Idiomatic Kotlin…


#1

A loop over a range can be written:

for (i in two..x) { total *= i }

or:

(two..x).forEach{i -> total *= i}

Are there any efficiency/performance considerations?

Which is currently deemed to be more idiomatic Kotlin?


#2

There isn't much of a style guide right now.

You can see what they compile down to in the Kotlin Bytecode window (bottom right of the screen in IntelliJ). They should both turn into something pretty equivalent once you tick the enable inlining box, so there’s little difference from an efficiency perspective. Thus it becomes a matter of readability. I find the first form more readable as it fits what I’m used to. I only use forEach when it’s at the end of a map/filter/collect type pipeline.


#3

More idiomatic in functional style would be using fold, which Kotlin provides


#4

If range is primitive (for example, int), it's better to use first version, because it will be faster: ss fast as old-style int for-loop in Java. Second version will involve manipulating iterator, and redundant boxing-unboxing. The latter case may be optimized in the future, it hardly will be as fast as for loop.

If you have non-primitive collection-like structure, both variants should be equally fast, and you can choose one you like more. Personally, I use the following heuristic: if loop body is really simple, than I prefer forEach (usually one statement), otherwise I choose for loop.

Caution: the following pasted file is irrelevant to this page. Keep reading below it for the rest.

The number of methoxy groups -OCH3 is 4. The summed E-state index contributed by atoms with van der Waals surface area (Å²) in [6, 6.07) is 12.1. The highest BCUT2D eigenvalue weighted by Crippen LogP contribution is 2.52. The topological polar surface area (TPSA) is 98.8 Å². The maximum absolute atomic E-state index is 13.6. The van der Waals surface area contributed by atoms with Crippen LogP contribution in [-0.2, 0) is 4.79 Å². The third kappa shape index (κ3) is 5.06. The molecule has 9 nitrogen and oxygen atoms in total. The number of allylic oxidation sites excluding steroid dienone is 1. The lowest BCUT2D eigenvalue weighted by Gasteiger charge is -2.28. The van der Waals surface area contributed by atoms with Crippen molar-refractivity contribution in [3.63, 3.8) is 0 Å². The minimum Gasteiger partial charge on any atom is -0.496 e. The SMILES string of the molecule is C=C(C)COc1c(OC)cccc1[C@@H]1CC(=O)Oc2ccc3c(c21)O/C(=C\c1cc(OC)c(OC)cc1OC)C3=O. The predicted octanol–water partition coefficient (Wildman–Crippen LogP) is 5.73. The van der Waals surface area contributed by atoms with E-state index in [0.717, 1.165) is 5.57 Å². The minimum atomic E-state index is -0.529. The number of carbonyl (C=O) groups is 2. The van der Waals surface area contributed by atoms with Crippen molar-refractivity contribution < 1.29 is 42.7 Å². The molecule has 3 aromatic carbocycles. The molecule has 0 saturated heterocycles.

#5

As in:

(one .. x).fold(one){t, n -> t * n}

true, but I always wonder if constructs such as this compile to equally efficient code. Certainly they can do, but do they?

I am assuming that, like Python, there are named functions for things like t, n -> t * n, mul or some such, but that I haven’t found them consciously as yet.


#6

Data is a sequence of BigInteger, so it may be that the "loop control" is small comapred to the actual calculation. I guess I should benchmark.


#7

Though I think I prefer:

(one .. x).reduce{t, i -> t * i}